Nebraska Cornhuskers

COLLEGE FOOTBALL 2014 PRESEASON TOP 25

#29 Nebraska Cornhuskers

NATIONAL FORECAST

#29

Big Ten West PREDICTION

#3

HEAD COACH: Bo Pelini, 58-24 (6 years) | OFF. COORDINATOR: Tim Beck | DEF. COORDINATOR: John Papuchis

The Big Ten’s West Division is up for grabs, and Nebraska has the talent and personnel to finish ahead of Wisconsin and Iowa. Quarterback Tommy Armstrong should be better in his second year under center, and he will have the luxury of working with two of the Big Ten’s top skill players in running back Ameer Abdullah and receiver Kenny Bell. Only three starters return on defense, but one of the players is All-America defensive end Randy Gregory. The Cornhuskers have a tough road schedule, which includes trips to Iowa, Wisconsin and Michigan State. Bo Pelini’s team has a difficult path to a division title, but this program is positioned for another solid year.

The 2014 college football season starts on Aug. 27 and continues into mid-January with the first edition of the four-team playoff. Athlon Sports is counting down until kickoff with projections and previews for all 128 FBS teams. Here is our team preview for No. 29, the Nebraska Cornhuskers. 

Previewing Nebraska’s Offense for 2014:

All-Big Ten running back Ameer Abdullah is back after considering an early exit by way of the NFL Draft. Abdullah rushed for 1,690 yards, fourth-most in Husker history, with 100 or more yards in 11 games. There’s depth at I-back, including big back Imani Cross, who scored 10 touchdowns on just 85 carries. Ball security has been an emphasis for Abdullah and the rest of the offense.

Abdullah caught 26 passes, third-most on the team. But the Huskers ranked next-to-last in the conference in passing. Sophomore quarterback Tommy Armstrong Jr. is a threat on the option but threw almost as many interceptions, eight, as touchdown passes, nine. That has to change.

Kenny Bell, who has more career receptions than the rest of the wide receivers combined, is in position to become the leading receiver, statistically, in school history. Jamal Turner is a game-breaker but has never become the consistent threat expected when he was moved from quarterback as a freshman. He was limited by injury last season.

A key to success will be the development of a rebuilt offensive line. Left guard Jake Cotton is among the team’s emotional leaders. Left tackle Alex Lewis, a transfer from Colorado, is a potential star.

Previewing Nebraska’s Defense for 2014:

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Even though the Huskers are young on defense, this side of the ball should be the strength of the team, with end Randy Gregory, an All-America candidate, leading the way. He led the Big Ten with 10.5 sacks, nine of them in conference play. The Huskers’ marked defensive improvement over the course of last season coincided with his development following a transfer from Arizona Western Community College. Sophomore tackles Vincent Valentine and Maliek Collins will anchor the middle of the line. They need to stay healthy, unless some young players develop quickly.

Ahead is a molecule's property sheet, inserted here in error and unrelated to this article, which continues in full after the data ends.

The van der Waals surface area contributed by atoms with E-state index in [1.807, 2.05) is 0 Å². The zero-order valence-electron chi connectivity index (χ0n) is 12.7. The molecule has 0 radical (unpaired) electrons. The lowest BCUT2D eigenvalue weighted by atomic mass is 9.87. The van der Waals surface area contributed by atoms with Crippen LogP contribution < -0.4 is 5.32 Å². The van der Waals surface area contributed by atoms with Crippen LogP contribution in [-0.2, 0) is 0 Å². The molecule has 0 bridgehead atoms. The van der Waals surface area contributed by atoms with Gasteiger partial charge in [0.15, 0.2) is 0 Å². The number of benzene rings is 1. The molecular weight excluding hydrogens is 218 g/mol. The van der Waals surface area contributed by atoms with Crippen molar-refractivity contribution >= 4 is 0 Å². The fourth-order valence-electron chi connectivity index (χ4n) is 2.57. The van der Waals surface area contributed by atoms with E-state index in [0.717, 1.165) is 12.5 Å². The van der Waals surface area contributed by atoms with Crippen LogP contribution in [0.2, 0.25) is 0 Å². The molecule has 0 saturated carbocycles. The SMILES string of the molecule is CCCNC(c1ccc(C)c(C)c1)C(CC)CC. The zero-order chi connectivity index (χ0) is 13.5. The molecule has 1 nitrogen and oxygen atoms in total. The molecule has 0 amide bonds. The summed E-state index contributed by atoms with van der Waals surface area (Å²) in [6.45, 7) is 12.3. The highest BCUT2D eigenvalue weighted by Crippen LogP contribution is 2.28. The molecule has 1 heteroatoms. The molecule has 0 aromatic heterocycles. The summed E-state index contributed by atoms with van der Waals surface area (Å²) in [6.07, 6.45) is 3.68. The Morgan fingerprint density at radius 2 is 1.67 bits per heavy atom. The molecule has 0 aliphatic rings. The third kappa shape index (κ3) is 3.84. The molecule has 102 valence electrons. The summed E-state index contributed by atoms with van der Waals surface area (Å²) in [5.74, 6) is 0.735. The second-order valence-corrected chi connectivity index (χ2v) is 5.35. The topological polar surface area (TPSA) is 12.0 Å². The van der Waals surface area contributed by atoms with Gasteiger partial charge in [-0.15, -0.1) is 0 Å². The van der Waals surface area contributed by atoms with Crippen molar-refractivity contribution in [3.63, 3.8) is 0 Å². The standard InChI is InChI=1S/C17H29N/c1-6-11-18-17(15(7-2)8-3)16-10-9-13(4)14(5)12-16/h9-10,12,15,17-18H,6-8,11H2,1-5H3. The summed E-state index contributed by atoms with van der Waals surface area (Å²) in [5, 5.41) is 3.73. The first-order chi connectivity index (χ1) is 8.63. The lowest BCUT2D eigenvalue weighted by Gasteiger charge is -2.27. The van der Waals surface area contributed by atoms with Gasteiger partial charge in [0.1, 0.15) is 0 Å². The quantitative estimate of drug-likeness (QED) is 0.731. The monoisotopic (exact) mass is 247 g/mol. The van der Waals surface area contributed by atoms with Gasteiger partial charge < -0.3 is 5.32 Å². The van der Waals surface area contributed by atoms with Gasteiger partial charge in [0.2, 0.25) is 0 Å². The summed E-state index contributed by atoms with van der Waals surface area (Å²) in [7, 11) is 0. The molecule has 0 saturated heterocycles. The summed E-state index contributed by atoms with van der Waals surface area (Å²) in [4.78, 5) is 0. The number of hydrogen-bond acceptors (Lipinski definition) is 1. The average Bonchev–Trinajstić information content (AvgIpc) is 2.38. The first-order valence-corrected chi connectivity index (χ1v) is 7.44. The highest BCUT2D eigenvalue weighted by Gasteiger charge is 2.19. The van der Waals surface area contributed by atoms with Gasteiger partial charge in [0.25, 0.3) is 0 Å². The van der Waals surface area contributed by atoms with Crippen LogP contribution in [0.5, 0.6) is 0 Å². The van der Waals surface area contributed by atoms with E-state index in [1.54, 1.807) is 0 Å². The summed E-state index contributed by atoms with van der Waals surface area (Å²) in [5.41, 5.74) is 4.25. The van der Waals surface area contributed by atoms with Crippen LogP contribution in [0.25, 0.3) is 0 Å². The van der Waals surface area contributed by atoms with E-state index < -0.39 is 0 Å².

Depth isn’t a problem at linebacker, which has a wealth of returning players, including Trevor Roach, who missed last season because of injury. David Santos was second on the team in tackles but will have to compete for playing time. Sophomores Michael Rose and Josh Banderas are also important pieces.

Safety Corey Cooper and cornerback Josh Mitchell are the most experienced players on defense, with a combined 32 starts. Mitchell is among the team’s vocal leaders.

Previewing Nebraska’s Specialists for 2014:

The Huskers ranked 121st nationally in punt returns; their longest was 19 yards. Incoming freshmen should help, Glenn Irons prominent among them with nine return touchdowns as a high school senior. Bell tied for the Big Ten lead in kickoff-return average. The senior wide receiver returned a kickoff 99 yards for a touchdown against Penn State. Punter Sam Foltz, a walk-on, is back, but placekicker Pat Smith must be replaced. Mauro Bondi, who had 48 touchbacks on kickoffs, will be challenged by freshman Drew Brown. 

Final Analysis

Bo Pelini’s record is 58–24, with at least nine victories in each of his six seasons. But he has yet to coach a conference champion. In fact, Nebraska hasn’t won a conference title since 1999, much too long for a program with three national titles in the five years prior to that.

In the aftermath of a 38–17 regular-season-ending loss to Iowa, speculation spread that Pelini’s tenure as coach might be over. But he has since received a contract extension through the 2018 season. Extension or not, however, there’s pressure to win a championship and return to national relevance. The Huskers should have the defense for that. The question is whether the offense can be balanced enough to get the job done against a schedule that sets up very well in a restructured division of the expanded Big Ten.

The Debate

Nebraska or Iowa: Who Finishes Higher in the Big Ten in 2014?

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